After the petri dishes have been streaked by streaking mechanism 4100, the magnetic bead is removed from the petri dish and discarded. The streaked dishes then travel along another conveyor system to either the storage racks 2200A or 2200B or are conveyed directly into an incubation system as discussed above.
According to preferred embodiments, the rack 3020 may also be used to hold the broth tubes prepared by the lab operator. Typically, broth tubes are preferably stored in separate racks from racks that store specimens. In this regard, a rack containing broth tubes to be inoculated may be located adjacent to a rack containing sample specimen. Inoculation of the broth tubes will be discussed in greater detail below.
The embodiments described herein refer to a robotic pipettor assembly. However, one of ordinary skill in the art would recognize that other devices, such as an articulated robot that can manipulate inoculation instruments or tools such as loops or swabs, could be used to inoculate the media. Moreover, the robotic assembly 3030 may include interchangeable components such that the robotic assembly may function as a pipettor for transferring samples with suitable viscosity for transfer via pipette but, with a change in attachment can also handle a loop for samples that are particulate suspended in a liquid.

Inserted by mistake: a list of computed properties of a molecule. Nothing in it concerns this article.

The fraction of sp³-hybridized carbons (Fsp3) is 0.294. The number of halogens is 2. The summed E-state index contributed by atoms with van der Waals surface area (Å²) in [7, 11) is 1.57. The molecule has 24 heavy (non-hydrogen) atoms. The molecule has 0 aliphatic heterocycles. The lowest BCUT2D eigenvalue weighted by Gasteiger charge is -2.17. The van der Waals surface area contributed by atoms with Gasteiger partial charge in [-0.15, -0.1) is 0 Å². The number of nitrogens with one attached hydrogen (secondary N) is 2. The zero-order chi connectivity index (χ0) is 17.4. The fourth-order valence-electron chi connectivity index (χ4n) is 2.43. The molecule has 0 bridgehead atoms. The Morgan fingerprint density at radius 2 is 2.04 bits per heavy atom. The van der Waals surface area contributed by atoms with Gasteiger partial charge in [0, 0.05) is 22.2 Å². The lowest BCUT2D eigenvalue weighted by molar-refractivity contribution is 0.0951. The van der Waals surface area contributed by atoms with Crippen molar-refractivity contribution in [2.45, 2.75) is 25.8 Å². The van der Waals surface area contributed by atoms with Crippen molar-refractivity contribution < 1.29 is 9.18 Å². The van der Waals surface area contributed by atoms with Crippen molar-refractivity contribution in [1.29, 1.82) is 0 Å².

The pipette unit 3300 that stores the inventory of disposable pipette tips includes a pipette carrier 3040, a slide preparation assembly 3400, and a discarded pipette receptacle 3050.
While the shaking module 3070 is preparing the sample for inoculation, the petri dish is moved along the conveyor system to a location under the lid manipulator 3090. The lid manipulator 3090 removes the lid from the petri dish and advances the dish to a location underneath the magnetic bead dispensing unit 3060. One of ordinary skill in the art would recognize that the lid manipulator unit 3090 may have a suctioning device, a claw, or a clamping mechanism, or any other suitable means for grasping and/or lifting off and replacing a lid on a petri dish.
Meanwhile, the robotic assembly 3030 retrieves a clean pipette tip from the pipette carrier 3040 while the shaking module 3070 prepares the specimen. The robotic pipettor assembly 3030, with a clean pipette tip, retrieves a predetermined quantity of sample (e.g. about 1 to about 2 μl) from the specimen storage receptacle located in the shaking module 3070. The robotic pipettor assembly 3030 then proceeds to inoculate the petri dish by dispensing sample at a predetermined location on the media. About the same time, the magnetic bead dispensing unit 3060 dispenses a magnetic bead at another location in the petri dish.